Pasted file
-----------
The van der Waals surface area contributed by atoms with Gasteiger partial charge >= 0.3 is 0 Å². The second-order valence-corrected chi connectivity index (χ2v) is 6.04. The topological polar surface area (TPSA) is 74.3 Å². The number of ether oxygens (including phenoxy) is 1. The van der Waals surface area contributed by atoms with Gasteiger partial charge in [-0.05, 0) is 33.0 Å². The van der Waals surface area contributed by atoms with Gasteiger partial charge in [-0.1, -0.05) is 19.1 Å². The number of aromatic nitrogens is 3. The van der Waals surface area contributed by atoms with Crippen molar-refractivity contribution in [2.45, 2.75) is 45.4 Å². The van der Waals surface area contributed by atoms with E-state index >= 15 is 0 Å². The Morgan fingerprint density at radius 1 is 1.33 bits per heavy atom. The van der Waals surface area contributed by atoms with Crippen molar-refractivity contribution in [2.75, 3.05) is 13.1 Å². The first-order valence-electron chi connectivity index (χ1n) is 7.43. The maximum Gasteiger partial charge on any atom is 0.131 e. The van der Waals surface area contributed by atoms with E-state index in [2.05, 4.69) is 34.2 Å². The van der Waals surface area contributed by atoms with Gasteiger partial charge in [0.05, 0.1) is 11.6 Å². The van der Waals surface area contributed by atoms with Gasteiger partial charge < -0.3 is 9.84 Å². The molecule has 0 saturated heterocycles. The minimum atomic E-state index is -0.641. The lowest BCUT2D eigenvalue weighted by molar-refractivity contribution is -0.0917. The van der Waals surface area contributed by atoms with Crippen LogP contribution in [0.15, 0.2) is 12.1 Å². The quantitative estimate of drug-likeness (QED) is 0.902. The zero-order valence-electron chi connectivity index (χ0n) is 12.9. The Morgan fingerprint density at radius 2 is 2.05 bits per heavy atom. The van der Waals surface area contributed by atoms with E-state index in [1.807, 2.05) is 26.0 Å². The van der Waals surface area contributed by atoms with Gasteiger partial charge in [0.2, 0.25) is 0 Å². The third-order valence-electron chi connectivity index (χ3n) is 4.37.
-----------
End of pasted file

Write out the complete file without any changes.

The van der Waals surface area contributed by atoms with Gasteiger partial charge >= 0.3 is 0 Å². The second-order valence-corrected chi connectivity index (χ2v) is 6.04. The topological polar surface area (TPSA) is 74.3 Å². The number of ether oxygens (including phenoxy) is 1. The van der Waals surface area contributed by atoms with Gasteiger partial charge in [-0.05, 0) is 33.0 Å². The van der Waals surface area contributed by atoms with Gasteiger partial charge in [-0.1, -0.05) is 19.1 Å². The number of aromatic nitrogens is 3. The van der Waals surface area contributed by atoms with Crippen molar-refractivity contribution in [2.45, 2.75) is 45.4 Å². The van der Waals surface area contributed by atoms with E-state index >= 15 is 0 Å². The Morgan fingerprint density at radius 1 is 1.33 bits per heavy atom. The van der Waals surface area contributed by atoms with Crippen molar-refractivity contribution in [2.75, 3.05) is 13.1 Å². The first-order valence-electron chi connectivity index (χ1n) is 7.43. The maximum Gasteiger partial charge on any atom is 0.131 e. The van der Waals surface area contributed by atoms with E-state index in [2.05, 4.69) is 34.2 Å². The van der Waals surface area contributed by atoms with Gasteiger partial charge in [0.05, 0.1) is 11.6 Å². The van der Waals surface area contributed by atoms with Gasteiger partial charge < -0.3 is 9.84 Å². The molecule has 0 saturated heterocycles. The minimum atomic E-state index is -0.641. The lowest BCUT2D eigenvalue weighted by molar-refractivity contribution is -0.0917. The van der Waals surface area contributed by atoms with Crippen LogP contribution in [0.15, 0.2) is 12.1 Å². The quantitative estimate of drug-likeness (QED) is 0.902. The zero-order valence-electron chi connectivity index (χ0n) is 12.9. The Morgan fingerprint density at radius 2 is 2.05 bits per heavy atom. The van der Waals surface area contributed by atoms with E-state index in [1.807, 2.05) is 26.0 Å². The van der Waals surface area contributed by atoms with Gasteiger partial charge in [0.2, 0.25) is 0 Å². The third-order valence-electron chi connectivity index (χ3n) is 4.37.